Valley Locked

Feeling locked into the hole that is Jackson is a common situation come spring. The need to escape and see new environments and strange faces is most poignant as the winter season dies down and spring-like signs begin to emerge. I think that this may be one of my longest stretches ever of being here without escaping to the east coast, a bustling city, or a climbing adventure. Life takes on a different flavor with a child, for sure, but I am realizing this is not to be used as an excuse for inaction. In fact, travel is more important than ever. I am not just referring to grand trips abroad with tons of planning and forethought...These trips are definitely important, especially in order to expose yourself and your family to different customs, cultures and people, but even day trips an hour away add new perspective to life. This past weekend we treated my parents to a day spent at Turpin Meadow Ranch. A remote destination down Buffalo Valley Road, just a little ways past the turn-off to Moran, Turpin Meadows offers a feeling of escaping, even though the towering Tetons are still the backdrop. The meandering, now frozen Buffalo River winds by small, updated cabins and a larger lodge that houses a cozy fire, an amazing kitchen, and ski rentals for the variety of cross-country travels on the grounds. Laidback, quiet, and food that rivals anything found in Jackson, it was hard to just do a day-trip. I wanted to stay for a week. Jamie and I wanted to be the ones running the place in fact!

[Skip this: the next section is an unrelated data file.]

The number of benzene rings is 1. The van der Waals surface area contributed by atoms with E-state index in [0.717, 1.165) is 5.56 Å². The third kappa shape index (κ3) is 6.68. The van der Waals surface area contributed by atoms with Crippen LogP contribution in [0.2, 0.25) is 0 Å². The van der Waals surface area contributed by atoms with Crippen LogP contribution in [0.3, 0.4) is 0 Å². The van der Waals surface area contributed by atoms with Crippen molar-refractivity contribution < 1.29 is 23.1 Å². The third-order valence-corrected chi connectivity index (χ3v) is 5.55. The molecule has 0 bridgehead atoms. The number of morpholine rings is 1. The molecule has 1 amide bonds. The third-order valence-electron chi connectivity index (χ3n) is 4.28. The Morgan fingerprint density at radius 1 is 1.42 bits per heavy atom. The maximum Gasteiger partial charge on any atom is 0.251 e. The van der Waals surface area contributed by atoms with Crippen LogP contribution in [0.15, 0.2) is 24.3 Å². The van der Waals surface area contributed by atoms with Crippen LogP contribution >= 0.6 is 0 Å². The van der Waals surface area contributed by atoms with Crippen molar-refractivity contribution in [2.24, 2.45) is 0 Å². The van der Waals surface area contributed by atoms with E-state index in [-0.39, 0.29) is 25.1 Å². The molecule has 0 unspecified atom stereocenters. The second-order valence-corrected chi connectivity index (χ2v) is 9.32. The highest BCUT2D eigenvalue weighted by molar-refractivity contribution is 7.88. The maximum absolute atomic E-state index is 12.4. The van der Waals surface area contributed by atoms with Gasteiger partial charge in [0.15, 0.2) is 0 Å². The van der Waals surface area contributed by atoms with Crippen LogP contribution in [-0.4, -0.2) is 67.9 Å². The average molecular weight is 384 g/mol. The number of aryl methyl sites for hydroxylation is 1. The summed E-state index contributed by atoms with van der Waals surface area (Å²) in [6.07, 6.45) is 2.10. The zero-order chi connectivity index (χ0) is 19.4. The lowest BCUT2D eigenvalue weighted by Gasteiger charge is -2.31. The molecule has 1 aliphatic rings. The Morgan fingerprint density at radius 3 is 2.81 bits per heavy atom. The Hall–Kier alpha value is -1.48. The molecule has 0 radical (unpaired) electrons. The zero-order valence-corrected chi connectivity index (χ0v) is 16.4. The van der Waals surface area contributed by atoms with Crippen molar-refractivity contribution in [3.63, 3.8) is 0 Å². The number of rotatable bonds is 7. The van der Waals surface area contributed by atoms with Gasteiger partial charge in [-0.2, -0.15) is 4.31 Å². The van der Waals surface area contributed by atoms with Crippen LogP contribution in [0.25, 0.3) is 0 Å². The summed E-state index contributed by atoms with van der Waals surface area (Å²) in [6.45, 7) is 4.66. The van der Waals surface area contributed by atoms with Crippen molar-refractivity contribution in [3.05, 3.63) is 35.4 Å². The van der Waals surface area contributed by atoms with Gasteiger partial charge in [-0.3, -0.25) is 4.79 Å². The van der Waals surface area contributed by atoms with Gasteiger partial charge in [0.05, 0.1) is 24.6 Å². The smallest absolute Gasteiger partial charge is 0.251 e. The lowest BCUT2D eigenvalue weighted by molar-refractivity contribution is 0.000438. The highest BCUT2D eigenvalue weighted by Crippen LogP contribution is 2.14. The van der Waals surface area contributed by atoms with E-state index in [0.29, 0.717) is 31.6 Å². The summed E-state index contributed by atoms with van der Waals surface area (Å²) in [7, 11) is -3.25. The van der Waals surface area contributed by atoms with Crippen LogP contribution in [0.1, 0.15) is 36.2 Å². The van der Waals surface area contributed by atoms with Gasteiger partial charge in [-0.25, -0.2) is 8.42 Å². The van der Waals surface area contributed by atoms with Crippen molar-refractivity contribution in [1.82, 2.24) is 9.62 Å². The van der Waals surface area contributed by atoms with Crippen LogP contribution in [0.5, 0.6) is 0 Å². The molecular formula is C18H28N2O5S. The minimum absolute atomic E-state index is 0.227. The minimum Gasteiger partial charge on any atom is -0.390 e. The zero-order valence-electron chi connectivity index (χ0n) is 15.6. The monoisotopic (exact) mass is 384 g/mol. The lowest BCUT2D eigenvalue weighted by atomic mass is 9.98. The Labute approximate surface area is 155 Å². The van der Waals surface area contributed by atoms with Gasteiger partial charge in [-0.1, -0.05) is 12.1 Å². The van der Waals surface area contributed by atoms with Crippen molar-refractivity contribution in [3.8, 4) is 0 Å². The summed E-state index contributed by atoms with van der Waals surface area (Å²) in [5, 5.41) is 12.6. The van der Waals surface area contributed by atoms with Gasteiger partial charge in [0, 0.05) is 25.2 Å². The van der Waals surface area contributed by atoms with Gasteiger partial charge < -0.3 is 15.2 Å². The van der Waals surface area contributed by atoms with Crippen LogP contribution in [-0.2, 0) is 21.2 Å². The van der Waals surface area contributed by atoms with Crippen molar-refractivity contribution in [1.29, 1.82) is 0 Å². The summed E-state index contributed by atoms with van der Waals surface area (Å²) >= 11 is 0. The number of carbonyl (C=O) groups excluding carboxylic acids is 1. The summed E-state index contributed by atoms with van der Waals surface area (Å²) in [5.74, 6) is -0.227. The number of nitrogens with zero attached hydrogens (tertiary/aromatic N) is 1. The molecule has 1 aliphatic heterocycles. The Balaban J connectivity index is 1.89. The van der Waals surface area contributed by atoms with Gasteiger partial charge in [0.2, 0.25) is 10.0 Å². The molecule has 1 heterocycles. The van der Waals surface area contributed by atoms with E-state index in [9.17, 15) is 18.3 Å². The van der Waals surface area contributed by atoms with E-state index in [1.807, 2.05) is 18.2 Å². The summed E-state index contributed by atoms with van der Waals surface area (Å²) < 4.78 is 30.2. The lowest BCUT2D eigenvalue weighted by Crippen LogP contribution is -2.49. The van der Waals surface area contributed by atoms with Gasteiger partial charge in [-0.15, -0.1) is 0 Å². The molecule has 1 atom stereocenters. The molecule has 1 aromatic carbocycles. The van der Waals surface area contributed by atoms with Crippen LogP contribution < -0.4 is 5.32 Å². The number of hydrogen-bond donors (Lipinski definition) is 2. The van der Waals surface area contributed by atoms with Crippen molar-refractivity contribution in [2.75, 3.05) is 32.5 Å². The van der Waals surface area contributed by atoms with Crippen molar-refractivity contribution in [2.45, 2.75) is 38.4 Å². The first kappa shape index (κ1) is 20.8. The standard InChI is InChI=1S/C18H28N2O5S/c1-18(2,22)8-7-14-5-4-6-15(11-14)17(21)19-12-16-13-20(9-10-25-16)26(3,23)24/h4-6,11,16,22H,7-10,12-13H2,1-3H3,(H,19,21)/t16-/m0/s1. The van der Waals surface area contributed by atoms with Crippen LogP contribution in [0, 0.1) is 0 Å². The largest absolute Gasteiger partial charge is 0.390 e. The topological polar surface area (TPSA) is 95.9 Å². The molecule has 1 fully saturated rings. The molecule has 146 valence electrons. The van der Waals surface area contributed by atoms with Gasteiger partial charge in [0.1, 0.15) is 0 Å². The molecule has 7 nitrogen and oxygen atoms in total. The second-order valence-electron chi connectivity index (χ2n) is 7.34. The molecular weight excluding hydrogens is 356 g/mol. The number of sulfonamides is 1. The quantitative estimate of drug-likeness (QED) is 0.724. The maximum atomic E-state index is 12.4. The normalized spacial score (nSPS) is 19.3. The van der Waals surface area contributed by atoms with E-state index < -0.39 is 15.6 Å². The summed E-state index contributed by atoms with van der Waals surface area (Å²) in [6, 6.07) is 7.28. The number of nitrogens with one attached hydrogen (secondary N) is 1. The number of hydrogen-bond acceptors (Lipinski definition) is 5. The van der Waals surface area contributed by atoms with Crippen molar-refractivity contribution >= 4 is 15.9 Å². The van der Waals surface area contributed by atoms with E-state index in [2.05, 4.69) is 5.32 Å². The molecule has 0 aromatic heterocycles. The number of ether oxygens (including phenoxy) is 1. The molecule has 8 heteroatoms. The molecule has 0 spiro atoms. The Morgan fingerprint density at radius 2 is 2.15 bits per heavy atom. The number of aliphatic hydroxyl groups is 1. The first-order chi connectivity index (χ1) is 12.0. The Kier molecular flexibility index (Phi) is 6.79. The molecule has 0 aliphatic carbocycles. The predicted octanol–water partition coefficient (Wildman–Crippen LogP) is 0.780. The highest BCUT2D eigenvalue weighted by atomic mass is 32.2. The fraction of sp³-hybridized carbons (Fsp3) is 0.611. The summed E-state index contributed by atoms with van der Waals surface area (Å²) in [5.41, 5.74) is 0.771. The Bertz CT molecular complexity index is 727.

Just driving away from familiar town, north into the Park where the sky opens up and the snowdrifts grow, felt refreshing. The rest of your life gets put on hold in new environments because your senses take center stage and bask in the discovery of new sights, sounds, smells, and tastes. Pulling Sam in the Burley on three miles of groomed track, sighting wolf tracks and hearing the birds chirping, surrounded by Ponderosa pines and dazzling blue sky. A warm, crackling fire and friendly hosts, homemade goodness on the tongue, the smell of real food being cooked. The slowness of pace, the simplicity of action, food, conversation. The quiet of being in the woods. I came back to Jackson rejuvenated because I had experienced something new, with my family, and turned off parts of my brain that are really automated (and not always helpful) in my familiar surroundings.

The weekend reminded me of the importance of getting away. How doing so reminds you of who you are at the core and allows your imagination to open up to what you can aspire to be. We will be back to Turpin Meadows, maybe in a new season so we can experience it anew. But the take away message is to explore, be curious, get out of dodge, and bask in the newness of experience.